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May Mill

21 Comments

KNOTTER
Photo: RON HUNT
Views: 2,122
Item #: 29529
Two pictures of the KNOTTER TOOL as seen being worn by a Mill Girl on a previous picture,
Thanks to Roger for the link.

Comment by: Philip Gormley. on 4th July 2017 at 15:18

What a response! There can't possibly be a better image of the Knotter used by Maureen during her service as a Mill Girl.

Comment by: Maureen on 4th July 2017 at 15:56

Not a piece of beautiful golden jewellery..but I loved mine.

Comment by: RON HUNT on 4th July 2017 at 16:57

Just found this.
https://www.youtube.com/watch?v=DINK44_u1f0

Comment by: Veronica on 4th July 2017 at 17:50

Excuse me saying this but was the term 'get knotted' actually from doing this job!? The thought just occurred to me!

Comment by: Philip Gormley. on 4th July 2017 at 19:37

Veronica - 'Get Knotted' might have had an airing in the Mills, but being subjected to The Cat seems to be its true source - your off the beaten track, so to speak.

Comment by: Philip Gormley. on 4th July 2017 at 20:17

I just watched the video, Ron, and it was quite some performance; click-click, job done.

Comment by: Roger on 4th July 2017 at 23:39

Those hand knotters were still in use in the 1970s, some time ago, I met an old acquaintance who worked in Leigh, I think the place was a branch of Eckersleys, they were still used on old cone winding machines.

Comment by: Veronica on 4th July 2017 at 23:46

Of course ...the cat o'nine tails! Learn something everyday Philip.. ,mind you I would have considered myself being punishedif I had stayed winding them bobbins.

Comment by: Ed on 5th July 2017 at 08:45

The knotters where being used at wm tattons in golborne in the 1970s

Comment by: A.W. on 5th July 2017 at 10:00

I understand the term "get a cop on" meaning "shift yourself" originated in cotton mills, does anybody know if this is correct?

Comment by: Philip Gormley. on 5th July 2017 at 12:48

A.W. - At the risk of sounding just a little bit like the Bruce Forsyth of old, 'Cop' is used in many a 'well-known phrase or saying' and, also, recognised as being 'thread wound on a spindle'.

Comment by: Joseph on 5th July 2017 at 18:58

The term "get knotted" comes from dog mating, the dog can't remove it's penis from the bitch for some time after so they are knotted.

Comment by: John G on 6th July 2017 at 01:01

Joseph: Thank you for your honest bit of information, I'am sure Veronica never thought of that one.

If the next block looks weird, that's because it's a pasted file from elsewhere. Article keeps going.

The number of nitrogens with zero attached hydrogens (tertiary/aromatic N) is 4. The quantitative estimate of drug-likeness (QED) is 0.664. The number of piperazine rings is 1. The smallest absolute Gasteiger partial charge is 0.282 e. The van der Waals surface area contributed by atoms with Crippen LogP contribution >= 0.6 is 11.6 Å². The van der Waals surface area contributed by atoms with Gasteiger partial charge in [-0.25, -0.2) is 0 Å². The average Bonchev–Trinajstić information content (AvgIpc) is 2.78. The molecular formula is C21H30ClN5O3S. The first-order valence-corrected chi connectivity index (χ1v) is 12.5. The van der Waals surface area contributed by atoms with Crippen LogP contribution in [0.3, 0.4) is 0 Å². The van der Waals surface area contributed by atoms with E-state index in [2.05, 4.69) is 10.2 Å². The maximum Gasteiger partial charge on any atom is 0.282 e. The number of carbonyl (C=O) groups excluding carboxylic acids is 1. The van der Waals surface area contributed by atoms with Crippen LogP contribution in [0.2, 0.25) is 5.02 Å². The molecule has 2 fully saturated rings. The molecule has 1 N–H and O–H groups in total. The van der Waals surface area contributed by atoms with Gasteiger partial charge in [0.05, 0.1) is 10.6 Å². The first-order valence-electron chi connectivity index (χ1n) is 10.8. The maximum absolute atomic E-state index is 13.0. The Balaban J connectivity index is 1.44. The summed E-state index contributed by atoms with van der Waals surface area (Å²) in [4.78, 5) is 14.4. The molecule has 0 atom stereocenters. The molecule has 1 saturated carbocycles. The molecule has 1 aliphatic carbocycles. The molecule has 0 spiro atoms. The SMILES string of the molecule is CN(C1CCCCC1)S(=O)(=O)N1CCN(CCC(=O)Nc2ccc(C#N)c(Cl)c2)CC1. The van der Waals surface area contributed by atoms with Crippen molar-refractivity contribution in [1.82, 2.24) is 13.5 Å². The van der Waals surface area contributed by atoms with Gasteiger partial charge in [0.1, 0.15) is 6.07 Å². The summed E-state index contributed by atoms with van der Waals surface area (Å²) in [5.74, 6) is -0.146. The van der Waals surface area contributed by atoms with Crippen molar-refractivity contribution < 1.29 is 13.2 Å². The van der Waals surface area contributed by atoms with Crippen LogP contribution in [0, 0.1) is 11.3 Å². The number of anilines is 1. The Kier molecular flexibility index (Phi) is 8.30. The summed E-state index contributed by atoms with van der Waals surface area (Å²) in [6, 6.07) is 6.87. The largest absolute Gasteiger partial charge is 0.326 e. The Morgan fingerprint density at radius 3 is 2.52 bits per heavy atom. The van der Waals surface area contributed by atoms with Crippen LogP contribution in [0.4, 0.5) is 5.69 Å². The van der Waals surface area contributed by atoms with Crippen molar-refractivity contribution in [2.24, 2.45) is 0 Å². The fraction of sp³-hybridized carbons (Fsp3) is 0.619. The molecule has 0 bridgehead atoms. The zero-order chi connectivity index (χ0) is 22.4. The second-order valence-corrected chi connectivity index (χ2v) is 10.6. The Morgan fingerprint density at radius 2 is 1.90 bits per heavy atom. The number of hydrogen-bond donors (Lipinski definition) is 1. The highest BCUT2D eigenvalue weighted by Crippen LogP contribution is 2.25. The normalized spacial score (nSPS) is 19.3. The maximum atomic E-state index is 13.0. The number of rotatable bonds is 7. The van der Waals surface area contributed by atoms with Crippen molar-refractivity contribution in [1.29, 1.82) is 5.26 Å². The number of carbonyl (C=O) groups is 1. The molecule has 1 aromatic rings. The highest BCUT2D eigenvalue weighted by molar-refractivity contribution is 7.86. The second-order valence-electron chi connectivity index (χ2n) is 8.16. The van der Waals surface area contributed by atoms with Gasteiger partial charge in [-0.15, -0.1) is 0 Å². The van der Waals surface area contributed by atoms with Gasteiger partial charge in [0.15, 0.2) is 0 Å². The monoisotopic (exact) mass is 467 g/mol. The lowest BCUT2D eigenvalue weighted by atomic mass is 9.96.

Comment by: Spud on 6th July 2017 at 08:34

I used to work at trencher field mill on cone winding and used one of these in the 60 s

Comment by: Veronica on 6th July 2017 at 15:06

Thank you Joseph - its definitely not what I expected.

Comment by: GW. on 7th July 2017 at 01:45

It would seem we're never to old to learn Veronica. More like being subjected to the Dog than the Cat 'ey Mr Gormley!

Comment by: Philip Gormley. on 7th July 2017 at 11:07

Una Maguire, a spokeswoman for Carnival Films i.e., Downton Abbey, maintains that 'Get knotted' is 19th century naval slang. But what about Ron Hunt's youtube suggestion! 'Boyce Weaver's Knotter' will also find it.

Comment by: Joseph on 7th July 2017 at 12:45

While I agree it does sound like a Naval term, "Get Knotted" in dog breeding goes much further back than the 19th century.

Comment by: John G on 7th July 2017 at 12:48

Phillip Gormley: Hi Phillip looking at the different descriptions I think I like Joseph's, it's more colourful, more discriptive, more how can I say nearer the bone so to speak,I just hope Veronica doesn't ask to find what a stitch in time means that could end up rather embarrassing, any way I do hope your keeping well and your out with the water colours, you should be displaying them Phillip.

Comment by: Steve Connolly on 19th June 2020 at 16:51

Hi I just Googled Knotters out of interest as I was cleaning one I have inherited from my Mum Muriel. Mum worked at the Argyle mill in Failsworth during the 1950's. The knotter I have is in good worling order and "lives" in a mill issued tin box. You're welcome to to veiw as I live in Leigh, get back to me. Incidently when I visited Trencherfield mill some years back I was immediately taken back to the Argyle and the guide told me the engines were the same make with Wigans being "22 thousand horse!" Steve

Comment by: SteveConnolly [again on 19th June 2020 at 16:55

I forgot to put that the Argyl mill was in Failsworth, Manchester. Demolished in the 70's I think. S

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